± Indicates the inclusion of new APMs. The new APMs in the table above have been introduced to track the performance and success of our e-commerce businesses and digital products and services.

 

Other Definitions

 

Banque de France data for DIY retail sales (non-seasonally adjusted). Includes relocated and extended stores. http://webstat.banque-france.fr/en/browse.do?node=5384326

 

'Do It Yourself' (DIY) sales include products that facilitate self-undertaken home improvement projects and tasks, including paint, lighting, tools and hardware, and garden maintenance.

 

'Do It For Me' (DIFM) sales include products and services used in home improvement projects and tasks that predominantly require a tradesperson to undertake, including kitchens, bathrooms, tiling, wardrobes, windows and doors, certain electrical and plumbing activities, and installation services.

 

France consists of Castorama France and Brico Dépôt France.

 

GNFR (Goods Not For Resale) covers the procurement of all goods and services a retailer consumes (including ocean freight, energy, media buying, cleaning, and security).

 

Iberia consists of Brico Dépôt Spain and Brico Dépôt Portugal.

 

Other International consists of Poland, Iberia, Romania, 'Other', and Turkey (Koçtaş JV). The sale of Russia was completed in FY 20/21 (on 30 September 2020). 'Other' consists of the consolidated results of NeedHelp (acquired in November 2020), Screwfix International (launched online in France in April 2021), and results from franchise agreements.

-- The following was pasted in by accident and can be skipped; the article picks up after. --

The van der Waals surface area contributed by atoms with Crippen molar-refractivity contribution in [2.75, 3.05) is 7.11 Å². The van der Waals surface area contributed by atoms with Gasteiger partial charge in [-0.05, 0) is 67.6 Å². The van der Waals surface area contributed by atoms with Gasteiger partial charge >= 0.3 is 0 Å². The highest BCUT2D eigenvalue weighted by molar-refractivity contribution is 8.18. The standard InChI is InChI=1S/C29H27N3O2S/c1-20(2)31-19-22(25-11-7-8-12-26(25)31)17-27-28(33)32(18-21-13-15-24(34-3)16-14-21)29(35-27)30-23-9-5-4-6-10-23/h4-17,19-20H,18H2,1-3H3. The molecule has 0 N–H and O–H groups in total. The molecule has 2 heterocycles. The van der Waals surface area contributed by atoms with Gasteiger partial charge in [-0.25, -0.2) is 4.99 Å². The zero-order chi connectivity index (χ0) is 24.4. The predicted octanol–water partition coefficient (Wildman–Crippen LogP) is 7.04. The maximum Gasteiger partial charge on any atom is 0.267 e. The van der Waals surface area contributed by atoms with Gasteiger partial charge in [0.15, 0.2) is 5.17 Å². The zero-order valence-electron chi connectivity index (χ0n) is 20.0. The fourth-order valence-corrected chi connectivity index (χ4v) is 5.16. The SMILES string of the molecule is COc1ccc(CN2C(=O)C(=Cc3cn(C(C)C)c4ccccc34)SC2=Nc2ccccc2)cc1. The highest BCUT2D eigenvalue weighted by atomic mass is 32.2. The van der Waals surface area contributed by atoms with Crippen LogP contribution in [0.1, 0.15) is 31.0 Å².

SKU (Stock Keeping Unit) is defined as the number of individual variants of products sold or remaining in stock. It is a distinct type of item for sale, such as a product and all attributes associated with the item type that distinguish it from others. These attributes could include, but are not limited to, manufacturer, description, material, size, colour, packaging and warranty terms.

 

UK & Ireland consists of B&Q in the UK & Ireland and Screwfix in the UK & Ireland.

 

 



 

Section 7: Forward-looking statements

 

You are not to construe the content of this announcement as investment, legal or tax advice and you should make your own evaluation of the Company and the market. If you are in any doubt about the contents of this announcement or the action you should take, you should consult a person authorised under the Financial Services and Markets Act 2000 (as amended) (or if you are a person outside the UK, otherwise duly qualified in your jurisdiction).